Readings In Human Development 399

America Reading Group


Tanya Luhrmann

Liz Nickrenz

Cage Hall



The reading group will be meeting approximately every 2nd and 4th Wednesday during

the term with a possible detour for Thanksgiving/AAA and possible extensions to winter and

spring quarters if people are interested. We will meet in the Judd 313 from 5-7 pm.


Here's the schedule thus far:


9/27: Organizational meeting


de Tocqueville, Alexis

         1966 Democracy in America. George Lawrence, trans. [French original: De la dŽmocratie

         en AmŽrique. 1835.] New York, Harper & Row.


An earlier translation by Henry Reeve (1899) is available online:



Vol 1:

         Social Condition of the Anglo-Americans.

         The Principle of the Sovereignty of the People of North America.

         What are the Advantages which American Society Derives from a Democratic Government?

         Unlimited Power of the Majority in The United States, and its Consequences.

         Causes which Mitigate the Tyranny of the Majority in The United States.


Vol 2 Section 1:

         Philosophical Method of The Americans.

         Of the Principal Source of Belief Among Democratic Nations.

The Example of the Americans does not Prove that a Democratic People can have no Aptitude and no Taste for Science, Literature, or Art.

         Why the Americans are more Addicted to Practical rather than Theoretical Science.

         In What Spirit the Americans Cultivate the Arts.


Volume 2 Section 2:

How the Americans Combat Individualism by the Principle of Self-Interest Rightly Understood.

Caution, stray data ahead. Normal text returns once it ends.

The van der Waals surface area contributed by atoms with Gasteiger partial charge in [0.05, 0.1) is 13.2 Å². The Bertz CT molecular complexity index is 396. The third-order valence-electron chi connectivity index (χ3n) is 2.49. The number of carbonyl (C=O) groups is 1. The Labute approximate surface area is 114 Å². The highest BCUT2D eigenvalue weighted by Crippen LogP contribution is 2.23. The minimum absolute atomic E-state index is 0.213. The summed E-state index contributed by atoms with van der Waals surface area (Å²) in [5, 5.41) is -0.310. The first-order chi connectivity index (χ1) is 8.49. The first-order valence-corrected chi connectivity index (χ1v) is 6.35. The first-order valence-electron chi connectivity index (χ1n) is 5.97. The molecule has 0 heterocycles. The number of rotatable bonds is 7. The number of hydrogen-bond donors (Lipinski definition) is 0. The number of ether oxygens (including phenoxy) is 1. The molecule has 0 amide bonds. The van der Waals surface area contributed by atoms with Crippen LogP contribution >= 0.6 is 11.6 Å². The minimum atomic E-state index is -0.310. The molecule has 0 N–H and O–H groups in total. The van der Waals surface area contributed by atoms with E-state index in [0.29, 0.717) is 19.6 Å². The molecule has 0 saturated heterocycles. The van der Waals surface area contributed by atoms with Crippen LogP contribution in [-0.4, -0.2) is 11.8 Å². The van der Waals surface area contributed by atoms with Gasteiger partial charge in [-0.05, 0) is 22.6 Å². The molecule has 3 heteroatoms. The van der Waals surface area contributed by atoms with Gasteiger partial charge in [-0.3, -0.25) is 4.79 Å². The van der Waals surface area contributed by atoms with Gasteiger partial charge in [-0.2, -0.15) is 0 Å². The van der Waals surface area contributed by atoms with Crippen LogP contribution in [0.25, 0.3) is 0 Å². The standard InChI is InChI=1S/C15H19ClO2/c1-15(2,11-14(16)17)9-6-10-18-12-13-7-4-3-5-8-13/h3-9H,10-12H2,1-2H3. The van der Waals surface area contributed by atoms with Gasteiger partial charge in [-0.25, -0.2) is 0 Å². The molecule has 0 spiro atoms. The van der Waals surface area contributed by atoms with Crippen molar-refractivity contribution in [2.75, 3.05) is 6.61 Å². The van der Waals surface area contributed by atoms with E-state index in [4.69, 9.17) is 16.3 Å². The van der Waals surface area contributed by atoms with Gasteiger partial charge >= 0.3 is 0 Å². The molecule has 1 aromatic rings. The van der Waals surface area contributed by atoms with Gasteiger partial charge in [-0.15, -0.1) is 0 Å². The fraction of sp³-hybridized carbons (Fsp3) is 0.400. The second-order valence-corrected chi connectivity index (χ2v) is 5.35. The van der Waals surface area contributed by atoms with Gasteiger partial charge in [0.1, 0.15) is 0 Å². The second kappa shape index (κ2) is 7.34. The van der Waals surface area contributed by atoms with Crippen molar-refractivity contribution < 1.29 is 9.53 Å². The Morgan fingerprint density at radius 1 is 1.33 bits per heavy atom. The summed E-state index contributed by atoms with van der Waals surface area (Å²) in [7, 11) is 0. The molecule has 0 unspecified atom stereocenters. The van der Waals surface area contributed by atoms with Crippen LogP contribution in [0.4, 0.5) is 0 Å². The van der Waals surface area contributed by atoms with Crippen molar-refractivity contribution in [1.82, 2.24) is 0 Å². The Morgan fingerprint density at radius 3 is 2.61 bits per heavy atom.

That the Americans Apply the Principle of Self-interest Rightly Understood to Religious Matters.

         Of the Taste for Physical Well-being in America.

         Peculiar Effects of the Love of Physical Gratification in Democratic Times.

         Why Some Americans Manifest a Sort of Spiritual Fanaticism.

         Why the Americans are so Restless in the Midst of their Prosperity.

How the Taste for Physical Gratification's is United in America to Love of Freedom and Attention to Public Affairs.

         How Religious Belief Sometimes Turns Americans to Immaterial Pleasures.

         How Excessive Care for Worldly Welfare may Impair that Welfare.

    How, When Conditions are Equal and Skepticism is Rife, it is Important to Direct Human Actions to Distant Objects.



10/11: Second Session

Riesman, David.

1950. The Lonely Crowd: a study of the changing American character. New Haven, CT: Yale University Press.


10/25: Third Session

Hofstadter, Richard

         1963. Anti-Intellectualism in American Life. New York: Vintage. Parts I, II, III.


11/08: Fourth Session

Hofstadter, Richard

         1963. Anti-Intellectualism in American Life. New York: Vintage. Parts IV, V.



12/06: Fifth Session

Bellah, Robert N., Madsen, Richard, Sullivan, William M., Swidler, Ann, and Tipton, Steven M. 1985).

         1985. Habits of the heart: individualism and commitment in American life. Berkeley, CA:

         University of California Press. We will all read the intro, conclusion, and the chapter on religion.

                 Each participant will also read and summarize one other chapter.



Some shorter readings will be available on Chalk.


Created 2006 Oct 01.

Last updated 2006 Nov 30.